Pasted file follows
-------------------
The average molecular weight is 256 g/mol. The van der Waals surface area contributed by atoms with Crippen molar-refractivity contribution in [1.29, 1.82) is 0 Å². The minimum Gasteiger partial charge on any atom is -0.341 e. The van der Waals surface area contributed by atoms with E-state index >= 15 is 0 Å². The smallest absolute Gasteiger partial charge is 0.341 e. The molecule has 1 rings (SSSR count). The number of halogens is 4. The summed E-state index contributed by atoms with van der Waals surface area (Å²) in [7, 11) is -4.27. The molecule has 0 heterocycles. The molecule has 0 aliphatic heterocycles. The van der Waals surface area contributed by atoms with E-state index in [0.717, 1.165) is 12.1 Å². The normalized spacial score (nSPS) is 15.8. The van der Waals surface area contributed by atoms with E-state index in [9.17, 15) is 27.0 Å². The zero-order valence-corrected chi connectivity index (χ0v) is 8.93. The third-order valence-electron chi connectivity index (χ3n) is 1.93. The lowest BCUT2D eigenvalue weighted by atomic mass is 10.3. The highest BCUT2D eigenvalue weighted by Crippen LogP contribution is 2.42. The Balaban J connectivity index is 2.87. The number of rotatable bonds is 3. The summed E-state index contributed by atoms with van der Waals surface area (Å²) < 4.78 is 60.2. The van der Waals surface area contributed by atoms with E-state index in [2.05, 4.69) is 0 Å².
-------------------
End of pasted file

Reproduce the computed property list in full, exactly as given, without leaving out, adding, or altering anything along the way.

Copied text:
The average molecular weight is 256 g/mol. The van der Waals surface area contributed by atoms with Crippen molar-refractivity contribution in [1.29, 1.82) is 0 Å². The minimum Gasteiger partial charge on any atom is -0.341 e. The van der Waals surface area contributed by atoms with E-state index >= 15 is 0 Å². The smallest absolute Gasteiger partial charge is 0.341 e. The molecule has 1 rings (SSSR count). The number of halogens is 4. The summed E-state index contributed by atoms with van der Waals surface area (Å²) in [7, 11) is -4.27. The molecule has 0 heterocycles. The molecule has 0 aliphatic heterocycles. The van der Waals surface area contributed by atoms with E-state index in [0.717, 1.165) is 12.1 Å². The normalized spacial score (nSPS) is 15.8. The van der Waals surface area contributed by atoms with E-state index in [9.17, 15) is 27.0 Å². The zero-order valence-corrected chi connectivity index (χ0v) is 8.93. The third-order valence-electron chi connectivity index (χ3n) is 1.93. The lowest BCUT2D eigenvalue weighted by atomic mass is 10.3. The highest BCUT2D eigenvalue weighted by Crippen LogP contribution is 2.42. The Balaban J connectivity index is 2.87. The number of rotatable bonds is 3. The summed E-state index contributed by atoms with van der Waals surface area (Å²) < 4.78 is 60.2. The van der Waals surface area contributed by atoms with E-state index in [2.05, 4.69) is 0 Å².